Old-fashioned Passion

One thing you can say about Columbia Restaurant (651 Okeechobee Blvd. West Palm Beach, 561-820-9373): It's freaking ancient. If this place were human, we'd be wheeling it out for Fourth of July parades and interviewing it on NPR. The original Columbia in Tampa is, in fact, among the oldest restaurants in Florida; founded in 1905. Columbia has been fruitful and multiplied in its century on Earth -- there are now seven locations around Florida; the newest opened four months ago at CityPlace. We're also well into the sixth generation of the Hernandez/Gonzmart family that founded the empire. The Gonzmart kids cut their teeth on the kitchen's wooden spoons, trained in restaurants and management schools around the globe, and came home to carry the torch.

Wildly successful, long-lived restaurants in Florida are rare. But walk into the newest addition to the Columbia family at CityPlace and you'll understand why this one has flourished. The place is gloriously pretty, from the hand-painted, imported Spanish tiles to the wrought-iron chandeliers, the cozy leather banquettes, and the glassed-in wine cooler. It has charm: the framed family photos on the walls, the little shop selling Spanish china. It has a terrific list of Spanish wines, a cigar bar, and an enticing menu of standard Spanish/Cuban specialties. Sample palomilla with mojo crudo ($17.95), paellas ($22.95 to 25.95), red snapper Alicante ($21.95), and original family recipes like the devil crab croquettes ($7.95), a 1905 salad ($7.95), and a sherry-soaked Spanish sponge cake ($5.95). Plus fresh seafood, char-grilled steaks, and filet mignon flambéed tableside.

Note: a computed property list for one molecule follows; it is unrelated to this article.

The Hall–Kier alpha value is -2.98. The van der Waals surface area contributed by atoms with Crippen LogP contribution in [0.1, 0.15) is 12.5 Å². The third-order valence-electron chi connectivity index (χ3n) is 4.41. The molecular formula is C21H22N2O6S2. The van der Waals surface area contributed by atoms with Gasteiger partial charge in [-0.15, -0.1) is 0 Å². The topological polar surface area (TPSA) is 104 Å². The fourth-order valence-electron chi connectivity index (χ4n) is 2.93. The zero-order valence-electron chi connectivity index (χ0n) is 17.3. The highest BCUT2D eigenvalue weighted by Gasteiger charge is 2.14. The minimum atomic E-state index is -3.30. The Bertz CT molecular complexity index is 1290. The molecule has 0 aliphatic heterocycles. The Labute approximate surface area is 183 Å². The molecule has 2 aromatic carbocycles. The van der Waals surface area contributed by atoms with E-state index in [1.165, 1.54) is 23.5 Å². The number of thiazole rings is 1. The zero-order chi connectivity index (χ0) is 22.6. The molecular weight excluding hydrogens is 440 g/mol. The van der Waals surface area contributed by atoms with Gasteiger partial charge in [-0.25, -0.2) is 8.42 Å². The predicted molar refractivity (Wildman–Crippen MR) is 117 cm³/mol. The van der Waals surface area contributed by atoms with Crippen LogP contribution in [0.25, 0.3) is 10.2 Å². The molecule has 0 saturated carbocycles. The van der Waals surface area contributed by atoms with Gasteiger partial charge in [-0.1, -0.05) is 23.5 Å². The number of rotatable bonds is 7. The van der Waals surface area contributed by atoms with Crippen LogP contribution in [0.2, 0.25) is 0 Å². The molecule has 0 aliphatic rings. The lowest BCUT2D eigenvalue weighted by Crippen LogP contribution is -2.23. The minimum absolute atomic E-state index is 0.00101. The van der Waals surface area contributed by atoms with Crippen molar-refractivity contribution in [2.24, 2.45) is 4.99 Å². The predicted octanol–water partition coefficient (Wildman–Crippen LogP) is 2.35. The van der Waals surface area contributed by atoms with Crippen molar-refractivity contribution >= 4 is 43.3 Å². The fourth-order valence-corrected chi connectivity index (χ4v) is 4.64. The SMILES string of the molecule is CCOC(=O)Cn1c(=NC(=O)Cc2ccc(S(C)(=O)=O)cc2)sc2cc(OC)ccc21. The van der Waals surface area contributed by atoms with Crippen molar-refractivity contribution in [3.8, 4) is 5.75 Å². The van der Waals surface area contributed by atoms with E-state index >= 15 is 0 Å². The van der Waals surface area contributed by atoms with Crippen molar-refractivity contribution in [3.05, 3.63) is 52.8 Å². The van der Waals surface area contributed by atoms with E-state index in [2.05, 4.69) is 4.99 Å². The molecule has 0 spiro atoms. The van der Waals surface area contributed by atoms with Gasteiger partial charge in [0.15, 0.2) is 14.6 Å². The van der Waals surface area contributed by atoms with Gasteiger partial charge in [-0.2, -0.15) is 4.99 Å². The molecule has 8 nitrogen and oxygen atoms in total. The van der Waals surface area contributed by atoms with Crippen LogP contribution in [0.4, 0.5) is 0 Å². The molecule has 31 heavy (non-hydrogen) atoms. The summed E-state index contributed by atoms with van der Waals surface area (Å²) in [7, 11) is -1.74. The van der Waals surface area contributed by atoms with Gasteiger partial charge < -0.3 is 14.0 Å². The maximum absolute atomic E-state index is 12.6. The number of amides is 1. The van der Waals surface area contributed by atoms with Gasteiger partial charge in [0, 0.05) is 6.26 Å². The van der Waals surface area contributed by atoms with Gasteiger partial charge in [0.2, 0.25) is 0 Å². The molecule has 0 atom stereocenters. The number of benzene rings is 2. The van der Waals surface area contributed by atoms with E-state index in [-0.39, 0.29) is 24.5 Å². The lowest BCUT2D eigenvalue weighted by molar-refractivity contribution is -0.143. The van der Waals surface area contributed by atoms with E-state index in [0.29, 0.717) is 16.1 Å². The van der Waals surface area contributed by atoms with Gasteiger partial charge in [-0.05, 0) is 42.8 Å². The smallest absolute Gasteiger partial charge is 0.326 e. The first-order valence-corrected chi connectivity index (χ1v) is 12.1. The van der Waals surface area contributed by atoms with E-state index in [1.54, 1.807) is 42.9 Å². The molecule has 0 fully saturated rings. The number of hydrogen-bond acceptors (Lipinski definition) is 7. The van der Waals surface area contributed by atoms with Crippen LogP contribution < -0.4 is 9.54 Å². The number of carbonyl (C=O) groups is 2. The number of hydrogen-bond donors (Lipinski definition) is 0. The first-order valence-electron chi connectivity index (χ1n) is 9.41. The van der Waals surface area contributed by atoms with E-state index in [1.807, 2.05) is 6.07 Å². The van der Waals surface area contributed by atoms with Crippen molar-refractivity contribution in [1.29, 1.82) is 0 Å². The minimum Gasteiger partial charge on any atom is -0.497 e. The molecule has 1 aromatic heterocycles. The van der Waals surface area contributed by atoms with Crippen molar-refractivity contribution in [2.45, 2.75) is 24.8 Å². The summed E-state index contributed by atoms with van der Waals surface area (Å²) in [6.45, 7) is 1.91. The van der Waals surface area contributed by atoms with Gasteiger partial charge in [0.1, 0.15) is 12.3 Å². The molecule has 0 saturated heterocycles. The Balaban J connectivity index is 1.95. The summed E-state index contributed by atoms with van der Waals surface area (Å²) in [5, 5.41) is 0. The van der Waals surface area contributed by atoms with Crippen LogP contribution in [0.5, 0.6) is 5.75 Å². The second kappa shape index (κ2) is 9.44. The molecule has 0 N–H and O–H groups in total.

The food is of varying quality -- the 1905 salad, tossed at the table with a garlic and Worcestershire vinaigrette, was cold, crunchy, tart, and delicious. A steaming half loaf of Cuban bread wrapped in paper was impossible to stop eating. A combination plate of churrasco tenderloin, crab cakes, and rice was great on the beef, middling on the crab cakes. But it's the service that sets Columbia apart. The management and servers here are just nice -- attentive, friendly without being overbearing. A manager stopped by to chat, make recommendations, and tell us a bit about Columbia's history. Our waiter was helpful with the menu and never batted an eye when we wanted to split everything. You get the feeling they simply expect you'll become a regular. And what with those $50, four-course wine dinners they serve nightly, I probably will.

 
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